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Prisoner Education Guide

Tenth Circuit: Lengthy Denials of Outdoor Exercise Protected by Qualified Immunity

The Court of Appeals for the Tenth Circuit issued two decisions in July 2017 which held prison officials were entitled to qualified immunity for denying outdoor exercise to prisoners for 11 and 25 months.

Colorado state prisoners Jonathan Apodaca and Joshua Vigil were denied outdoor recreation during the eleven months they were confined in administrative segregation. Relying on Perkins v. Kansas Department of Corrections, 165 F.3d 803 (10th Cir. 1999) [PLN, Sept. 1999, p.27], they filed suit in federal court, arguing that the denial of outdoor exercise violated the Eighth Amendment. The district court rejected the defendants’ qualified immunity defense and they appealed.

The Tenth Circuit reversed. The Court of Appeals assumed that the deprivation of outdoor exercise for eleven months was a violation of the Eighth Amendment, but held prison officials were entitled to qualified immunity because the underlying constitutional right had not been clearly established in that circuit.

“Roughly three decades ago, we recognized a consensus in the case law regarding the importance of outdoor exercise for prisoners,” the Court explained. “‘There is substantial agreement among the cases ... that some form of regular outdoor exercise is extremely important to the psychological and physical wellbeing of inmates.’” Nevertheless, “a denial of outdoor exercise does not per se violate the Eighth Amendment,” and courts “must examine the totality of the circumstances,” including “the length of the deprivation.”

The appellate court observed that Perkins can be interpreted expansively to include outdoor exercise claims or narrowly to apply only to out-of-cell exercise. The narrow interpretation was supported by an unpublished opinion in Ajaj v. United States, 293 Fed.Appx. 575 (10th Cir. 2008), which held that a 12-month deprivation of outdoor recreation did not violate the Eighth Amendment. “If Perkins is read broadly, Ajaj might appear to conflict with Perkins,” the Court of Appeals observed. However, it was unnecessary to resolve which interpretation was correct. “It is enough to conclude that the question is within the realm of reasonable debate, for Perkins can be read either expansively or narrowly,” the Court held.

Perkins’ ambiguity means that our circuit has not clearly established a right to outdoor exercise over an eleven-month period,” the Eighth Circuit concluded. “As a result, the warden and director are entitled to qualified immunity.”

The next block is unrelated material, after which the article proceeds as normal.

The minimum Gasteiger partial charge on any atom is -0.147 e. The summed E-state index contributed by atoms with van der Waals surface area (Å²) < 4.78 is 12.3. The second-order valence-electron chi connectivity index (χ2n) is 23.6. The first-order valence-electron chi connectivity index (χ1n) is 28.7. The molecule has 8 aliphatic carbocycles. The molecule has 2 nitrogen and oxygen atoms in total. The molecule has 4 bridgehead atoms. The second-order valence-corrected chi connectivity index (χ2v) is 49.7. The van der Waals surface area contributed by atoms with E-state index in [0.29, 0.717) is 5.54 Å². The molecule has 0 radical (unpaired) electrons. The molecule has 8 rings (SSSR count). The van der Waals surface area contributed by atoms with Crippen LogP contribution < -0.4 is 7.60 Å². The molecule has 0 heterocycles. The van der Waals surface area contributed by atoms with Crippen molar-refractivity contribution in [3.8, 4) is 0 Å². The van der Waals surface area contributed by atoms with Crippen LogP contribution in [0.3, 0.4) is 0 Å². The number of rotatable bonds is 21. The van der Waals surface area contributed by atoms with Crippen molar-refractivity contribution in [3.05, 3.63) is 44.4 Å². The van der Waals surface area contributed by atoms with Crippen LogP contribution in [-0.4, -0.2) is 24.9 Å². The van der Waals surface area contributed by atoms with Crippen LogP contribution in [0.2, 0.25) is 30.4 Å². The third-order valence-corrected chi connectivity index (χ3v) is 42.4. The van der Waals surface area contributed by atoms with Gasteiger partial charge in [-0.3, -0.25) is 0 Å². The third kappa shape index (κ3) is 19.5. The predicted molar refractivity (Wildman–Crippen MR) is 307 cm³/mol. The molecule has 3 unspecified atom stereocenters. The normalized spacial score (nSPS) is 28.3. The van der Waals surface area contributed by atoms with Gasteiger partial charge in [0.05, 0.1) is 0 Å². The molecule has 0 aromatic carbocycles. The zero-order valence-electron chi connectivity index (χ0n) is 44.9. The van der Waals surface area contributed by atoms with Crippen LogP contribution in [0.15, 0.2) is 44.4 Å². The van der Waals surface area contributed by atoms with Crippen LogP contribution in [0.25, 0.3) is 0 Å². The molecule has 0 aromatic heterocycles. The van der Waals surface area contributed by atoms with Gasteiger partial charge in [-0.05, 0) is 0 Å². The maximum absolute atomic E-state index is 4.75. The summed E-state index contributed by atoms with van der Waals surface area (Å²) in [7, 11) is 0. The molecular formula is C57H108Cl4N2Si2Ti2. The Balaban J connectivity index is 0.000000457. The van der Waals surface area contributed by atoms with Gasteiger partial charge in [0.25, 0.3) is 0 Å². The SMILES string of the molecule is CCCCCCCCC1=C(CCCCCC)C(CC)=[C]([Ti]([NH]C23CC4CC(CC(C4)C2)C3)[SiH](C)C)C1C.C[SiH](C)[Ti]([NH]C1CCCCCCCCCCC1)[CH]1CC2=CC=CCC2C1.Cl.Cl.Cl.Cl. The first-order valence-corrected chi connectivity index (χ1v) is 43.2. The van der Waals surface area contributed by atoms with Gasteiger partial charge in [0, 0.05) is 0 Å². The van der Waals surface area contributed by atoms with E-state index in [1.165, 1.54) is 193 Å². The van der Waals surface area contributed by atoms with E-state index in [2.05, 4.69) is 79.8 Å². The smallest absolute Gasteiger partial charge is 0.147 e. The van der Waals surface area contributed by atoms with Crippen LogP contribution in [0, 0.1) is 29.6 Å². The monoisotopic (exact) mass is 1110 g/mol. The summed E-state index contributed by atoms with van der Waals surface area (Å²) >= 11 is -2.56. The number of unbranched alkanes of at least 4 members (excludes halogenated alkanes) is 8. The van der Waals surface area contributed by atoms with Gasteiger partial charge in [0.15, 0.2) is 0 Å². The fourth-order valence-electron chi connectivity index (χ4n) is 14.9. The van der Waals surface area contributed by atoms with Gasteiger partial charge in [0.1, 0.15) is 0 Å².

The appellate court rejected the prisoners’ reliance on Fogle v. Pierson, 435 F.3d 1252 (10th Cir. 2006) [PLN, Jan. 2007, p.44] and Housley v. Dodson, 41 F.3d 597 (10th Cir. 1994) [PLN, Oct. 1995, p.10]. Fogle was distinguished because its analysis focused on the subjective prong of the Eighth Amendment while the objective prong controlled the claims brought by Apodaca and Vigil. Housley involved out-of-cell rather than outdoor exercise. “These differences could reasonably have led the warden and director to question the applicability of Fogle and Housley,” the Court of Appeals stated.

The Court also rejected the prisoners’ reliance on Anderson v. Colorado, 887 F.Supp.2d 1133 (D. Colo. 2012) [PLN, Jan. 2015, p.28], which found an Eighth Amendment violation for denial of outdoor recreation at the same facility. “The deprivation in the district court’s earlier case spanned twelve years,” the appellate court observed. “Here, the alleged deprivation lasted only about eleven months.” See: Apodaca v. Raemisch, 864 F.3d 1071 (10th Cir. 2017).

In a separate case, Colorado prisoner Donnie Lowe also filed a federal lawsuit for a 25-month denial of outdoor exercise. As in Apodaca, the district court denied qualified immunity to the defendants but the Tenth Circuit reversed, finding prison officials were entitled to qualified immunity because the Eighth Amendment right had not been clearly established.

“We must gauge the clarity of the constitutional right based on our precedents’ similarity of conditions or obvious applicability. In our view, competent public officials could reasonably have viewed our precedents as inapplicable,” the appellate court wrote. “As a result, competent officials could reasonably disagree about the constitutionality of disallowing outdoor exercise for two years and one month. In light of this room for reasonable disagreement, the defendants are entitled to qualified immunity.” See: Lowe v. Raemisch, 864 F.3d 1205 (10th Cir. 2017).

Readers should note that the case law regarding denial of outdoor recreation, and whether the right to such recreation has been clearly established, may be different in the federal circuit with jurisdiction over their state.

Related legal case

Lowe v. Raemisch


 

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